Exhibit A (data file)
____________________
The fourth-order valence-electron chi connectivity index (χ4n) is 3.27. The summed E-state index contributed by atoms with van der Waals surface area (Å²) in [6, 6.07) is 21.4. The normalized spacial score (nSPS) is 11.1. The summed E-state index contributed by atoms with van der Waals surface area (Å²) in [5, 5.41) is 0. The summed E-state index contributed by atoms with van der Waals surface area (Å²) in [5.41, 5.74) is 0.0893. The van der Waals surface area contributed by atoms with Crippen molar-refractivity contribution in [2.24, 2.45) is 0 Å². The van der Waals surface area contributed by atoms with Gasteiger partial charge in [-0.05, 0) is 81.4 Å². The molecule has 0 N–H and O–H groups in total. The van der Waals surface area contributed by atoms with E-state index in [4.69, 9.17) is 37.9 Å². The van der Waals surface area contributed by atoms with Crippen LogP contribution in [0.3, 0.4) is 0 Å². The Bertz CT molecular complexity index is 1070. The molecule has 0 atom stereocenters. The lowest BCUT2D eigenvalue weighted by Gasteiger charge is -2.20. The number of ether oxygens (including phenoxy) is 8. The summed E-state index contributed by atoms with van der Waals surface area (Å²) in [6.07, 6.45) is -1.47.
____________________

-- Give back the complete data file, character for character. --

The fourth-order valence-electron chi connectivity index (χ4n) is 3.27. The summed E-state index contributed by atoms with van der Waals surface area (Å²) in [6, 6.07) is 21.4. The normalized spacial score (nSPS) is 11.1. The summed E-state index contributed by atoms with van der Waals surface area (Å²) in [5, 5.41) is 0. The summed E-state index contributed by atoms with van der Waals surface area (Å²) in [5.41, 5.74) is 0.0893. The van der Waals surface area contributed by atoms with Crippen molar-refractivity contribution in [2.24, 2.45) is 0 Å². The van der Waals surface area contributed by atoms with Gasteiger partial charge in [-0.05, 0) is 81.4 Å². The molecule has 0 N–H and O–H groups in total. The van der Waals surface area contributed by atoms with E-state index in [4.69, 9.17) is 37.9 Å². The van der Waals surface area contributed by atoms with Crippen LogP contribution in [0.3, 0.4) is 0 Å². The Bertz CT molecular complexity index is 1070. The molecule has 0 atom stereocenters. The lowest BCUT2D eigenvalue weighted by Gasteiger charge is -2.20. The number of ether oxygens (including phenoxy) is 8. The summed E-state index contributed by atoms with van der Waals surface area (Å²) in [6.07, 6.45) is -1.47.